00000180  00 00 00 00 00 00 00 00  00 00 00 00 00 00 00 00  |................|

00000110  00 00 00 00 12 60 00 00  12 60 00 00 00 01 26 00  |.....`...`....&.|
          ^^^^^^^^^^^^^^^^^^^^^^^ Catalog size, in bytes: 0x12600000

00000120  00 0d 82 38 00 01 26 00  00 00 00 00 00 00 00 00  |...8..&.........|
                      ^^^^^^^^^^^ First extent size, in 4k blocks: 0x12600
          ^^^^^^^^^^^ First extent offset, in 4k blocks: 0xd8238
00000130  00 00 00 00 00 00 00 00  00 00 00 00 00 00 00 00  |................|

I have annotated the parts that refer to the catalog. The content of the catalog (just like all other files), are stored in "extents". An extent is a single, contiguous block of storage, that contains (a part of) the content of a file. Each file can consist of multiple extents, to prevent having to move file content around each time things change (e.g. to allow fragmentation).

In this case, the catalog is stored only in a single extent (since the subsequent extent descriptors have only zeroes). All extent offsets and sizes are in blocks of 4k byte, so this extent lives at 0xd8238 * 4k = byte 3626205184 (~3.4G) and is 0x12600 * 4k = 294MiB long. So I backed up the catalog by adding -i 3626205184 to ddrescue, making it skip ahead to the location of the catalog (and then power cycled a few times until it copied the needed 294MiB).

After backup the allocation file, I could mount the image file just fine, and navigate the directory structure. Trying to open files would mostly fail, since the most files would only read zeroes now.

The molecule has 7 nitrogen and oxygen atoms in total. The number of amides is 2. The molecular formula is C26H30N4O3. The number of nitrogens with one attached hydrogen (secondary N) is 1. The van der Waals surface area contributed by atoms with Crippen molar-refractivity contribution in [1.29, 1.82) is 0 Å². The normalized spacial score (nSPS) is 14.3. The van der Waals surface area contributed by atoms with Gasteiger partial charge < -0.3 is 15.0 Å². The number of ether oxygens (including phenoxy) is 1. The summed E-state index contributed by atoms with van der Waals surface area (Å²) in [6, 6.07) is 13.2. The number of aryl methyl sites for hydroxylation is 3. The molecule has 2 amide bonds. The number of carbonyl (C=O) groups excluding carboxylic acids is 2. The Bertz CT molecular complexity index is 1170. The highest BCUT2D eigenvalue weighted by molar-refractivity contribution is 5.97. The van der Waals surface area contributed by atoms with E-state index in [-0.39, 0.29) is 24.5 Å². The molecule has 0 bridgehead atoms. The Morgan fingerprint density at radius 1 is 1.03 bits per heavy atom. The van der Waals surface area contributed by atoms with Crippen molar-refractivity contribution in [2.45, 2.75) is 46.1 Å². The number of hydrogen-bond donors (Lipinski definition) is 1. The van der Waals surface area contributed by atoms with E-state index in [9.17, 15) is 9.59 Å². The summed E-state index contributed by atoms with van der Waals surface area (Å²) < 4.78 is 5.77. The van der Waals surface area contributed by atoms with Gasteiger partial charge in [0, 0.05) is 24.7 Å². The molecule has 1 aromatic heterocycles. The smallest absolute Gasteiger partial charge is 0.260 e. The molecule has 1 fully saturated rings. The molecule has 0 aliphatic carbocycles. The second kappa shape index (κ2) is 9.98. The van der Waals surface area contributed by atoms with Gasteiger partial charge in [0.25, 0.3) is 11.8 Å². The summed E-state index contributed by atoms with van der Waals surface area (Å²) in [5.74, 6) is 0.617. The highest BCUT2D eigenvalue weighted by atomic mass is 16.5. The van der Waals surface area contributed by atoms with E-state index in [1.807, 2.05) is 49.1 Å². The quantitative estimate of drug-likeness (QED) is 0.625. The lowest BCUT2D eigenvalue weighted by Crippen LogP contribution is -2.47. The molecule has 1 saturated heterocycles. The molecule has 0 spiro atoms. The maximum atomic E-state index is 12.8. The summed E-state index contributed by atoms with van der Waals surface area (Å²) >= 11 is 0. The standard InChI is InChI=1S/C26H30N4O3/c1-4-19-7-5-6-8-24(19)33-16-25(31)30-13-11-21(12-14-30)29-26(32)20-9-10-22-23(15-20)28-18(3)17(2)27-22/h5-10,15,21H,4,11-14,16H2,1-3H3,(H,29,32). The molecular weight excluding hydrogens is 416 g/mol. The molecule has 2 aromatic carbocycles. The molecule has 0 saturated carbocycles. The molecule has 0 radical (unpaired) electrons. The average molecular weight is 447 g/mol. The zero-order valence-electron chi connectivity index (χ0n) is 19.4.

I did the same for the allocation file (which tracks free blocks), the extents file (which tracks the content of files that are more fragmented and whose extent list does not fit in the catalog) and the attributes file (not sure what that is, but for good measure).

Afterwards, I wanted to continue copying from where I previously left off, so I tried passing -i 0 to ddrescue, but it seems this can only be used to skip ahead, not back. In the end, I just edited the logfile, which is just a textfile, to set the current position to 0. ddrescue is smart enough to skip over blocks it already backed up (or marked as failed), so it then continued where it previously left off.

Where are my files?

With the catalog backed up, I needed to read it to figure out what file were stored where, so I could make sure the most important files were backed up first, followed by all other files, skipping any unused space on the disk.

I considered and tried some tools for reading the catalog directly, but none of them seemed workable. I looked at hfssh from hfsutils (which crashed), hfsdebug (which is discontinued and no longer available for download), hfsinspect (which calsl itself "quite buggy").

Instead, I found the filefrag commandline utility that uses a Linux filesystem syscall to figure out where the contents of a particular file is stored on disk. To coax the output of that tool into a list of extents usable by ddrescue, I wrote a oneliner shell script called

sudo filefrag -e "$@"  | grep  '^   ' |sed 's/\.\./:/g' | awk -F: '{print $4, $6}'

Given any number of filenames, it produces a list of (start, size) pairs for each extent in the listed files (in 4k blocks, which is the Linux VFS native block size).

With the backup image loopback-mounted at /mnt/backup, I could then generate an extent list for a given subdirectory using: